A recurring theme during Q&A times on my missions trip to the Balkans concerned character and qualifications for worship team members.
Leading worship is important. The spiritual condition of the team members matters because it is primarily a spiritual role. God is worshiped in spirit (John 4:24).Â
The “anointing” matters. What you and members of the worship team carry in the spirit is more important than what what you bring musically.
Everyone involved in the worship ministry is a worship leader, and the musical role or technical role is secondary to the spiritual role.
Therefore issues of character really matter.
Here is part 2 on this topic discussed during our worship seminars in Cluj, Romania. See this post for Part 1.
Spiritual & Musical Qualifications Unique For Modern Levites â€“ Singers & Musicians
The Levites, the priests ministering to the Lord, were chosen by God. They were called out and set apart for the ministry.(Numbers 3, 8)
Because of the finished work of Christ (study the book of Hebrews), all believers in Jesus are now priests unto the Lord.
Application: One should not be self-appointed to the worship ministry.
Consider the sons of Zadok. In David’s time they were loyal to him and faithful to the work of the ministry (2 Samuel 15:24).Â Therefore, they were allowed to come near the presence of God and lead worship.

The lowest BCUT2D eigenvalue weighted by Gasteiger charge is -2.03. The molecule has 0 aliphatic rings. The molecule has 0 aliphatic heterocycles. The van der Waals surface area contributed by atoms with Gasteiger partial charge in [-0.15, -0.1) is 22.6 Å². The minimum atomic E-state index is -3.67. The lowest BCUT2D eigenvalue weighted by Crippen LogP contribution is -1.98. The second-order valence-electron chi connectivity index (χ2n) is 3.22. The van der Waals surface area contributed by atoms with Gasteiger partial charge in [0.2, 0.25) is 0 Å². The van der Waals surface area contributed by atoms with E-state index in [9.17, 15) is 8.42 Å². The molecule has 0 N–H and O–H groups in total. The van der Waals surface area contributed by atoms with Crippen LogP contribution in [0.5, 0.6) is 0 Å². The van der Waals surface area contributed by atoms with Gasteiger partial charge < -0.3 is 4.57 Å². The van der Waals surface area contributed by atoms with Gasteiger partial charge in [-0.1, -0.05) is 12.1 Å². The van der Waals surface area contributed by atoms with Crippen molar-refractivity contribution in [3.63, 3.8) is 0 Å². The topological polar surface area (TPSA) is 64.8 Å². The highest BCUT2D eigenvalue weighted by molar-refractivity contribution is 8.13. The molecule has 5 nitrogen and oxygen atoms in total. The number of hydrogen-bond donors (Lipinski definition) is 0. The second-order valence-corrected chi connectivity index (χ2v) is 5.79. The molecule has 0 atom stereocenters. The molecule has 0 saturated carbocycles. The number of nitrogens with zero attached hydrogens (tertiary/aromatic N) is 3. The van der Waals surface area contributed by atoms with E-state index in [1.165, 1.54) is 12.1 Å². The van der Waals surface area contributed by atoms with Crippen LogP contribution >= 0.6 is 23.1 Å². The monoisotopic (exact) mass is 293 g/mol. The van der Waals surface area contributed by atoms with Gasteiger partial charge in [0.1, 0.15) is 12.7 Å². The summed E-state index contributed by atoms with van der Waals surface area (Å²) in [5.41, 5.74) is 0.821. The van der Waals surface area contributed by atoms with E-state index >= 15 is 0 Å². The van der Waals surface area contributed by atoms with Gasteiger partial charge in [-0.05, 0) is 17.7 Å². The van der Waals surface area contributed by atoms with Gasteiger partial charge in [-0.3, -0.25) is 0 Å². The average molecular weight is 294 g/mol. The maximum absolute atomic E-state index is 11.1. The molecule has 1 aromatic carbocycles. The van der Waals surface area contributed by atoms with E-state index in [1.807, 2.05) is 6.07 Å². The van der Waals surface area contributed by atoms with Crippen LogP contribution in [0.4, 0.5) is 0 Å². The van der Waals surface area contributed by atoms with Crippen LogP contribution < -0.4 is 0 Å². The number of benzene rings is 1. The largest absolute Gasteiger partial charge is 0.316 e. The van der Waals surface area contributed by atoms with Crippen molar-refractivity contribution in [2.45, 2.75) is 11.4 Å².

David stationed Zadok the priest and his fellow priests at the Tabernacle of the Lord at the place of worship in Gibeon, where they ministered before the Lord. (1 Chronicles 16:39).
Later in Israelâ€™s history we see that the â€œSons of Zadokâ€ stayed loyal and they alone were allowed to minister unto the Lord. (Ezekial 44:15-16)
Application: Those of us in the Levitical role are to be loyal to Godâ€™s purposes and to the leaders He anoints for His purposes.
The Levites loved and cared for God’s house.
Example: Moses Tabernacle
Part of the Levites assignment was to camp around the north, south, east and west of the tabernacle (Numbers 3:15, 23, 29, 35,). Here we see that the Levites lived closer to the tabernacle of Moses than any of the other tribes.
Example: Solomon’s Temple
â€œThese are the ones David put in charge of the music in the house of the Lord after the ark came to rest there. They ministered with music before the tabernacle, the Tent of Meeting, until Solomon built the temple of the Lord in Jerusalem. They performed their duties according to the regulations laid down for them.â€ (1 Chronicles 6:31-32)
Application: Todayâ€™s â€œLevitesâ€ should demonstrate a special love for God’s house by being:
- Available â€“ serving is a priority, sometimes this is not convenient.
- Dependable â€“ make your â€œyesâ€ your yes and your â€œnoâ€ your no. (Matthew 5:37)
- Punctual – on time and ready to serve.
- Musically trained in a wide range of applications: Asaph’s music ministry included singing, percussion, orchestration, brass, strings, composition (songwriting), prophesying and teaching – 1 Chronicles 15:19 16:7, 37-42; 25:1; Psalms 73-83